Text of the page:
WARNER ROBINS -- When Warner Robins eye doctor Johnny Gayton heard about the 19 firefighters who died Sunday in an Arizona wildfire, he knew he had to do something to help.
Gayton, who owns Johnny Gs Fun Center at 815 Russell Parkway, decided that for one day, all the revenue the center earned would be donated to the Yarnell Emergency Fire Fund through the United Way of Yavapai County.
The still-raging fire, believed to have been ignited by a lightning strike June 28 near Yarnell, about 85 miles northwest of Phoenix, has also destroyed more than 200 homes.
On Friday, from 11 a.m. to 10 p.m., all of the money spent on attractions, games, wristbands and more at Johnny Gs will be earmarked to help those whose loved ones, members of the Granite Mountain Hotshots, were lost fighting the fire. The money will also be used to help the residents of Yarnell who have lost their homes to the wildfire.
I heard a singer named Josh Wilson make a statement following the floods in Nashville about how we as individuals want God and others to come to the aid of victims of tragedies but frequently do not actually do anything ourselves, Gayton said in statement. He wrote a song about it called, I Refuse.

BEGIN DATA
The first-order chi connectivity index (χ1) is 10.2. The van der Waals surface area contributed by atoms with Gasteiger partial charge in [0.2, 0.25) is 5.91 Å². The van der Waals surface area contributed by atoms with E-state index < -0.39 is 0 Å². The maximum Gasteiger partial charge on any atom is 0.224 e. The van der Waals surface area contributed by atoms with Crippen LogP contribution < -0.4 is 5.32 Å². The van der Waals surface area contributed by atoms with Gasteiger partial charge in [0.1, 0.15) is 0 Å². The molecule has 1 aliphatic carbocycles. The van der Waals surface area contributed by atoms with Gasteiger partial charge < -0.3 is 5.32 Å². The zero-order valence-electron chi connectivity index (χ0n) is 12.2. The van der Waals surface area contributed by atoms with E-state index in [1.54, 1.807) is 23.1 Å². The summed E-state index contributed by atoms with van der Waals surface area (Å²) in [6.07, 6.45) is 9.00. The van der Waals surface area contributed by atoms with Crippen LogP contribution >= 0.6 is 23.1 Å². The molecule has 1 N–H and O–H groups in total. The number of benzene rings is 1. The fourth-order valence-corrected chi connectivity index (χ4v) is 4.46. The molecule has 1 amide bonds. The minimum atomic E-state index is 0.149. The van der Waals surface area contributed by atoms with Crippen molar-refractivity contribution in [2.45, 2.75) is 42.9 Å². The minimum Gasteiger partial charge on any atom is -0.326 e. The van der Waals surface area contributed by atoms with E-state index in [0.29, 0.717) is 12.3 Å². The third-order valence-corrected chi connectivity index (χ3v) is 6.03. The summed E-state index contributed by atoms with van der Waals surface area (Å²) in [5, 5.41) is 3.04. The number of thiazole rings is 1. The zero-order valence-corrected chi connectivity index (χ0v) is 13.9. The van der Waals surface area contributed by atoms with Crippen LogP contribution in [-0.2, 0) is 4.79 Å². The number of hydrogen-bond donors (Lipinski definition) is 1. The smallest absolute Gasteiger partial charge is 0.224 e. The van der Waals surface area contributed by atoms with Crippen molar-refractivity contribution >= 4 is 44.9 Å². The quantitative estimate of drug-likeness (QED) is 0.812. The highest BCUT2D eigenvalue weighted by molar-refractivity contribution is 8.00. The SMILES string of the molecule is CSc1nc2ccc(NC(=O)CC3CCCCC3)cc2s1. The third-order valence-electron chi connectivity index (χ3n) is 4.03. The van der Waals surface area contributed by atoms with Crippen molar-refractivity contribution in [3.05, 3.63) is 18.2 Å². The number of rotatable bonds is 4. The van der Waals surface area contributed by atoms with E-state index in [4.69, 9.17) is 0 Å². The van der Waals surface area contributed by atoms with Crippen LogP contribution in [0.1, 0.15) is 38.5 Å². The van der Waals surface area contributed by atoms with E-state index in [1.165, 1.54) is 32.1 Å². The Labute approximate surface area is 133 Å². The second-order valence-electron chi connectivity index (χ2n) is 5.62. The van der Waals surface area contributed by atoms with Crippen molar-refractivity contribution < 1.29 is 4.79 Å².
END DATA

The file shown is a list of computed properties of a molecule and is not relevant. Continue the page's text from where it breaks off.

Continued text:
Gayton said he wears an I Refuse wristband to remind him that he needs to do something when he can to help others.
These men paid the ultimate sacrifice for our nation, Gayton said. The very least that we can do is help their families.
Trapped near Yarnell after strong winds pushed the fire toward them, firefighters were forced to deploy emergency fire shelters meant to shield them from flames and heat, state forestry spokesman Art Morrison told The Associated Press. The firefighters were part of a specialized fire crew that removed brush and trees likely to burn in the direction of residents and businesses.
The 1994 Storm King Fire near Glenwood Springs, Colo., had been listed as the deadliest wildfire involving firefighters by the National Fire Protection Association, the AP reported. Fourteen firefighters lost their lives in that blaze.
In a telephone interview, Gayton noted that owning Johnny Gs affords him the opportunity to help others without having to wait for a boards approval. He said hes also given away center proceeds to other worthy causes, including Oklahoma tornado victims and tsunami survivors in Haiti.
Gayton, who also owns Eyesight Associates, also teaches his skill in foreign countries.
The link for website for donations for the United Way of Yavapai County is www.unitedwayyavapai.org.
To contact writer Becky Purser, call 256-9559.